Have you ever been to a BBC party; Is it wrong to fetishise someone’s race?
I have a friend, and I will refer to her as A for this particular piece of content, which promises to be taboo, thought-provoking and non-pc. Just what we like here at thiskindagirl.
And here’s the thing, A likes black men. In fact, she prefers black men over other races. She’s not afraid to admit it either and has asked me more than once about my thoughts on ‘BBC’ parties and where she can find them. (she’s a curious cat)
Now, it’s not that she is racist toward other races; she finds men of a certain skin tone more appealing than others. She can’t change it; she can’t force herself to find other people desirable. She likes what she likes.
But my question is this, is it wrong to fetishise someone’s race? And whilst I’m asking this question, I want also to ask, is it wrong to fetishise someone’s weight or body type? Is it wrong to fetishise a particular hair colour, age or sexuality?
I have mixed thoughts on all these questions, and due to the fact that BBW, BBC, bisexual, and milf are all types of events found on the swinger scene, I want to explore whether it’s right or wrong to turn something that cannot be changed such as race, or sexuality or to some extent body type into a fetish, and what do the people who attend these parties feel about them being ‘fetishised?’ (I include myself in the bisexual category)
Wait, Rosie, what are all these terms?
Ok, before we get started, here’s a quick guide:
BBW- Big Beautiful Women
BBC- Big Black Cock
Bisexual Parties- swinger parties that are open to both bisexual men and women
Milf- Mum I’d Like To F3ck
Milf and Cookie- Same as above, but with the addition of the cookie- the young man who wants to do the f3cking.
I’m asking all these questions because a few weeks ago, I was a guest on a fellow content creator and podcasters TikTok. Cate at Wanderlust Swingers asked me to join her for an hour-long chat on all things swinger from the female perspective, and we got onto the topic of whether is it wrong to fetishise race.
During the Live, we were joined by another female swinger, calling herself Miss K, who raised the question with us, and we proceeded to have a damn good discussion about it, kind of like the UK TV show loose women, but a hell of a lot more candid and without the ex EastEnders actresses.
Miss K was a great addition to the live and admitted that as a larger lady, she was appalled at the fact that some clubs offer events for BBW and felt that surely all people of all sizes should be able to attend any party they wish.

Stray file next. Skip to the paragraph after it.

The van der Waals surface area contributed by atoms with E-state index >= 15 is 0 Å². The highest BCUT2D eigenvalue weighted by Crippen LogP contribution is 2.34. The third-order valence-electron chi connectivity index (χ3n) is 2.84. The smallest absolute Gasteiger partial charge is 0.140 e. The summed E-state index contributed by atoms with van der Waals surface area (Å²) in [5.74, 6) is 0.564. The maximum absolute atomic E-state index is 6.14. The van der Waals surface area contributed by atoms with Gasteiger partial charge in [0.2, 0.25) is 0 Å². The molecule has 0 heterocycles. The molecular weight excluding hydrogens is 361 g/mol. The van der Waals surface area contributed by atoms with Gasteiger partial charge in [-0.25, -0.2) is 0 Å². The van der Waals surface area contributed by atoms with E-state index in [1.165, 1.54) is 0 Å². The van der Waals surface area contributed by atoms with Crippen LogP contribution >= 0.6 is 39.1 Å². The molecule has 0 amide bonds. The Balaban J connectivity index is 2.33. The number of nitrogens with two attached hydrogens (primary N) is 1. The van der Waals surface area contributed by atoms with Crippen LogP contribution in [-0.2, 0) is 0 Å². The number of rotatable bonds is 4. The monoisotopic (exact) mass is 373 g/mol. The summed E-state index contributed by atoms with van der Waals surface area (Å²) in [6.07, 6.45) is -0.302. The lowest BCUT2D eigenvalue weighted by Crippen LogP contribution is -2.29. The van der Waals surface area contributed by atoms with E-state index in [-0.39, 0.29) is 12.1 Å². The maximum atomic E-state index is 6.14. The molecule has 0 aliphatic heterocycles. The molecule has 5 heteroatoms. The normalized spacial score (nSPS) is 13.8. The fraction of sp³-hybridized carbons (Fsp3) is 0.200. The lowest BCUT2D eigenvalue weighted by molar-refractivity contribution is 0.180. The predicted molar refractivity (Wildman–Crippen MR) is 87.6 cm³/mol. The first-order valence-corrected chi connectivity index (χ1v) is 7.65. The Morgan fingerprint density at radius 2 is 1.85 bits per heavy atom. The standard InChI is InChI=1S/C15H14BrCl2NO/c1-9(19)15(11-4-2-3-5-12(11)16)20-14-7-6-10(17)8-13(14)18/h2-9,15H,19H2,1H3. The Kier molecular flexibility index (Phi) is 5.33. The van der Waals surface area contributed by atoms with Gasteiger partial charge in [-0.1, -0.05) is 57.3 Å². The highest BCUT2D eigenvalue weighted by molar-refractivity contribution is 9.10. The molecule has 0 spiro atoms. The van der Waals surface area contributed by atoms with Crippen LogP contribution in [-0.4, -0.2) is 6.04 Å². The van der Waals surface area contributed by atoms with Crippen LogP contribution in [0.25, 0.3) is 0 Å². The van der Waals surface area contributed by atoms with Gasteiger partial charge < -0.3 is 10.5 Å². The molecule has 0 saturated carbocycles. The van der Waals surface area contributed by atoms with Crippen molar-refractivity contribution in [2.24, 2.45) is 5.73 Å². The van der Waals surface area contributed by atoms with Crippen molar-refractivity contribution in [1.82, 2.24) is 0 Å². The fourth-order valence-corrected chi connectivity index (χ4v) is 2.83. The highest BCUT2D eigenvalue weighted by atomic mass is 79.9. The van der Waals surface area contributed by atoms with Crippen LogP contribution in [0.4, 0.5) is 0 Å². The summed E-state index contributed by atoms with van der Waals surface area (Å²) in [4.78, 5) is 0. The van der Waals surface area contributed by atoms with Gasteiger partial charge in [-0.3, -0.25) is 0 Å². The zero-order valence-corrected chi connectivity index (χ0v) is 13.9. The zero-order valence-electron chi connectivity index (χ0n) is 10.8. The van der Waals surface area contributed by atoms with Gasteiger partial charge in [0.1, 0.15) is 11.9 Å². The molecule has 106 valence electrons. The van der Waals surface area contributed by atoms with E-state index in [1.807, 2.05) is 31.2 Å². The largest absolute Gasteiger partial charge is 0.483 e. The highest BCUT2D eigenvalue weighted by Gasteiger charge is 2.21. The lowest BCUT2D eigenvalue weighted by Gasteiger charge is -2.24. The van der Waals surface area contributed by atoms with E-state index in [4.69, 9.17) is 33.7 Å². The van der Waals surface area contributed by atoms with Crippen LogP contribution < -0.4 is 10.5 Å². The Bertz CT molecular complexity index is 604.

Cate, and I, to some extent, agreed and added that the fact that many parties catered for all sexualities, genders, body types and ages meant that surely the world of swinger parties was more inclusive now. And the fact that clubs recognise that bisexual men or people who feel more comfortable around other people of the same size was a good thing, no?
No, according to Miss K, who made a really good point in saying that when clubs host ‘specialised nights,’ they could potentially make people feel as though there’s not place for them at the other ‘normal’ events. And it’s wrong to view someone’s size or race as a fetish and a novelty.
I see her point. She asked me, if a woman is a size 20, does that mean she can’t attend a party on a Saturday night? Is she only welcome at the BBW party? I said no, she could attend other events should she wish to.
She replied by asking then why do clubs host these types of events then?
Well, maybe because some people enjoy them and feel more comfortable attending them.
Regardless of the party type, Bi, BBW or over a certain age, I believe if there weren’t a market for them, clubs wouldn’t host them.
Having attended some Bisexual parties; with a previous male partner who was also Bisexual, he told me that he felt a lot more comfortable going to Bi nights, as firstly, he didn’t have to explain to other men he was Bi (it was kind of a given if you were a guest at the party) and secondly, he could relax a lot more.
As for my friend A, when I asked her for her thoughts, she said it would be a waste of her time and money to go to a ‘regular’ club night as only certain types of men do it for her…again, I see her point. Is she wrong for liking who she likes? Is she wrong for only wanting to seek out a relationship with men of a certain colour? Hell no! We are all different, and our preferences are as individual as we are.
So what can I do as a content creator to make the world of ethical Non-Monogamy a more inclusive place?
I should start by perhaps making content, especially content that includes images, such as the posts for my social media and pictures within articles such as this one, more inclusive of all races, body types, ages and sexualities to demonstrate that yes, there is a place for you within the world of swinging. I think using more realistic images would go a long way to show people that they can attend regular parties and don’t have to feel as though the only place for them is an event where they as a person, will be fetishised.
I have limited experience of feeling like a novelty item at a ‘specialised’ or more ‘niche’ event, but I think this is partly due to the fact that I am a small, bisexual, white woman (there I said it) and in many ways, I fit the fantasy aesthetic for women in swinger clubs; although I have been called a milf on several occasions.
What Do You Think?
Have you experienced any of the above? Or are you suddenly feeling guilty for wanting to? It’s okay; we all have our own desires, people we find attractive, and turn on and turn offs. And as demonstrated by my friend A, you shouldn’t apologise for liking who you like. It doesn’t make her ‘racist’ for not finding certain types of men attractive or wrong for finding certain men more appealing than others.